Mental Illness – A lived experience

WARNING: This could be triggering for some.

As a child I had anxiety. If my parents were out for dinner I could’nt sleep until they returned home. I worried about everything. Absolutely everything. I just thought everyone was like me and because I internalized so much my parents weren’t fully aware of my anxiety. I was then and have returned to being a very positive bubbly person. But for some years I sunk into a dangerous and dark mindset which was actually threatening my own well being.

After my son was born I had post-natal depression. The only support I was offered by a GP was anti-depressants. The medication was just a band aid and it fell off time and time again. I had to increase my dosage. I had to change anti-depressants. I had to increase the dosage again and then again. Still I was seeing only my GP. I decided to see a psychologist and found her to be very helpful. Sadly she passed away and I felt alone again. My GP told me he would not increase my dosage and I should see a psychiatrist. I ignored him which was a critical oversight by me.

About nine years ago I started to cry and I kept crying. I couldn’t stop. My husband and my Mum took me to a public hospital. It was a weekend and nobody from the Mental Health area worked on weekends. I missed that memo about not breaking down out of hours. So in the midst of a dark rainy night and me scared and very unwell along with my husband and Mum tried to find our way around a closed and badly lit private psychiatric facility.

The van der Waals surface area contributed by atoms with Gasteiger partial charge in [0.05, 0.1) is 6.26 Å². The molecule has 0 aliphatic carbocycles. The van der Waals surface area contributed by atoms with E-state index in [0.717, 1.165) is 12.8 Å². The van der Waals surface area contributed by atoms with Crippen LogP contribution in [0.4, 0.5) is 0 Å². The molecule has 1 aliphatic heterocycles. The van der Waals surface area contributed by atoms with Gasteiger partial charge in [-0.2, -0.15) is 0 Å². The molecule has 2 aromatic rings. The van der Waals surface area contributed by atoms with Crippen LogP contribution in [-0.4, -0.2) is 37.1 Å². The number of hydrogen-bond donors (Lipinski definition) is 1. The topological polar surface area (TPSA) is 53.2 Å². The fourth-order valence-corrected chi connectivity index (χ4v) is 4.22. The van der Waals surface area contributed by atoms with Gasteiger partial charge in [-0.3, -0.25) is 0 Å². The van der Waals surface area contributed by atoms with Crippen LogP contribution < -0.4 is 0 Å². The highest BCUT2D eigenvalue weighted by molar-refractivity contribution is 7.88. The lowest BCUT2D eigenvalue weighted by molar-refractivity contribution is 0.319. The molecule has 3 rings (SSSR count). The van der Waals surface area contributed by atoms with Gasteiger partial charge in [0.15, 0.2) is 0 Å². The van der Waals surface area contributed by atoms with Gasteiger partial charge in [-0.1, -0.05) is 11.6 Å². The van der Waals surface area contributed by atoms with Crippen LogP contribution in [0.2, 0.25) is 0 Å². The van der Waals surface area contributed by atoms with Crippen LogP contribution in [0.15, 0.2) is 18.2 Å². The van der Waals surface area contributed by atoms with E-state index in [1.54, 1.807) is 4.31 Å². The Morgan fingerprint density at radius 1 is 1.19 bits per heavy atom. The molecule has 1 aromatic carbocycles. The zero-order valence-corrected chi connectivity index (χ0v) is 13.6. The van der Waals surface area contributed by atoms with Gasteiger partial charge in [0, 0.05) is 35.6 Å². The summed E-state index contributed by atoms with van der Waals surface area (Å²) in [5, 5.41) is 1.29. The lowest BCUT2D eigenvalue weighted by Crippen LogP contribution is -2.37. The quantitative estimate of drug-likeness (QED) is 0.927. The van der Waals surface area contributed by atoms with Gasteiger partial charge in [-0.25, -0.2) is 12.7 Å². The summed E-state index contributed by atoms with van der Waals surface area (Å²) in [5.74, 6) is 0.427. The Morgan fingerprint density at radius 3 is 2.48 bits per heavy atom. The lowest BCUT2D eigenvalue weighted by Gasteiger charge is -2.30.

This was the beginning of many admissions into this hospital. I met and made lovely friendships. Many I still have contact with now. I tried cognitive behaviour therapy, electric convulsive treatment (suffering a mild short term memory loss I’m told will return but doubt it after so long). I started a day program two days a week. I prefer not to share the name online due to friends I know still attending. I also saw a mental health nurse who practiced ACT (acceptance and commitment therapy). I loved ACT the most. It was very realistic and reminded me that the way I feel right now will not be the way I feel in the next moment. It’s not that simplistic but I really found a way to use that treatment to help me become stable and slowly repair my damaged soul.

I have a history I will not share. It involves a trauma that is only something that my family knows about. It wasn’t a lengthy trauma but my mental health care team all agree that this most likely has caused the dark pervasive mindset I lived with for so long. I nearly killed myself. I didn’t attempt. I had a plan though. I won’t share that either. My husband heard it once and that was bad enough. Thankfully he listened and acted.

I fought so hard to become well. I was treated very badly by a few people along the way which made it even harder to recover. These people taught me the value of steadfast loving family and friends. I know at my most unwell I doubted I had one person who liked or loved me. That was not because of anybody’s actions but instead because of the horrible feeling of being unloved that I had. To this day I am very needy and at times mildly paranoid. I struggle if I don’t hear from someone for awhile. I forget people are busy and that they aren’t even thinking about me. I forget that people care and the right people I need in my life are on call 24/7.